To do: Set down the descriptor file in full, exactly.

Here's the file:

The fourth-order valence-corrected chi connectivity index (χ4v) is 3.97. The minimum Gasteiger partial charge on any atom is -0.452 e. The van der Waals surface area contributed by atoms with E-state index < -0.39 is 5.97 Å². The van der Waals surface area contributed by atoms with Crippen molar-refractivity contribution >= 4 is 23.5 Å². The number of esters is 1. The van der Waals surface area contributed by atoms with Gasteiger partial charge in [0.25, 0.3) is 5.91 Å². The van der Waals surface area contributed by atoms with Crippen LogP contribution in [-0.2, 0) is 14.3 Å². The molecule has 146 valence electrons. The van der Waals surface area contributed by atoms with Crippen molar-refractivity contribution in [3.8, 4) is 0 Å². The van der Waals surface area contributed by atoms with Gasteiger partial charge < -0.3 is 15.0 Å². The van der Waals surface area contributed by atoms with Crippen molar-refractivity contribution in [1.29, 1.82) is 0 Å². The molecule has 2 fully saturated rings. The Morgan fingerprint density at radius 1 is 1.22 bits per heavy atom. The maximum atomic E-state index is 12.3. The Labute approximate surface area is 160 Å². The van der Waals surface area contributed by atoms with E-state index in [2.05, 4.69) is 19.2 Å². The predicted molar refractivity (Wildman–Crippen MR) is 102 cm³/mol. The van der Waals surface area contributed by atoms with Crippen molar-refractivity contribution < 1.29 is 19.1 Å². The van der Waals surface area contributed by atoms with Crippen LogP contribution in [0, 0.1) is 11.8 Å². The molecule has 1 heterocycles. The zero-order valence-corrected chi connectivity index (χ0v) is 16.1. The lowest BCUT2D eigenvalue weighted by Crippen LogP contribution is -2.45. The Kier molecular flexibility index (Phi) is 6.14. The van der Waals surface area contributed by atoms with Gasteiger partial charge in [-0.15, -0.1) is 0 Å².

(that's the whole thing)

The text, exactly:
The fourth-order valence-corrected chi connectivity index (χ4v) is 3.97. The minimum Gasteiger partial charge on any atom is -0.452 e. The van der Waals surface area contributed by atoms with E-state index < -0.39 is 5.97 Å². The van der Waals surface area contributed by atoms with Crippen molar-refractivity contribution >= 4 is 23.5 Å². The number of esters is 1. The van der Waals surface area contributed by atoms with Gasteiger partial charge in [0.25, 0.3) is 5.91 Å². The van der Waals surface area contributed by atoms with Crippen LogP contribution in [-0.2, 0) is 14.3 Å². The molecule has 146 valence electrons. The van der Waals surface area contributed by atoms with Crippen molar-refractivity contribution in [3.8, 4) is 0 Å². The van der Waals surface area contributed by atoms with Gasteiger partial charge < -0.3 is 15.0 Å². The van der Waals surface area contributed by atoms with Crippen molar-refractivity contribution in [1.29, 1.82) is 0 Å². The molecule has 2 fully saturated rings. The Morgan fingerprint density at radius 1 is 1.22 bits per heavy atom. The maximum atomic E-state index is 12.3. The Labute approximate surface area is 160 Å². The van der Waals surface area contributed by atoms with E-state index in [2.05, 4.69) is 19.2 Å². The predicted molar refractivity (Wildman–Crippen MR) is 102 cm³/mol. The van der Waals surface area contributed by atoms with Crippen molar-refractivity contribution < 1.29 is 19.1 Å². The van der Waals surface area contributed by atoms with Crippen LogP contribution in [0, 0.1) is 11.8 Å². The molecule has 1 heterocycles. The zero-order valence-corrected chi connectivity index (χ0v) is 16.1. The lowest BCUT2D eigenvalue weighted by Crippen LogP contribution is -2.45. The Kier molecular flexibility index (Phi) is 6.14. The van der Waals surface area contributed by atoms with Gasteiger partial charge in [-0.15, -0.1) is 0 Å².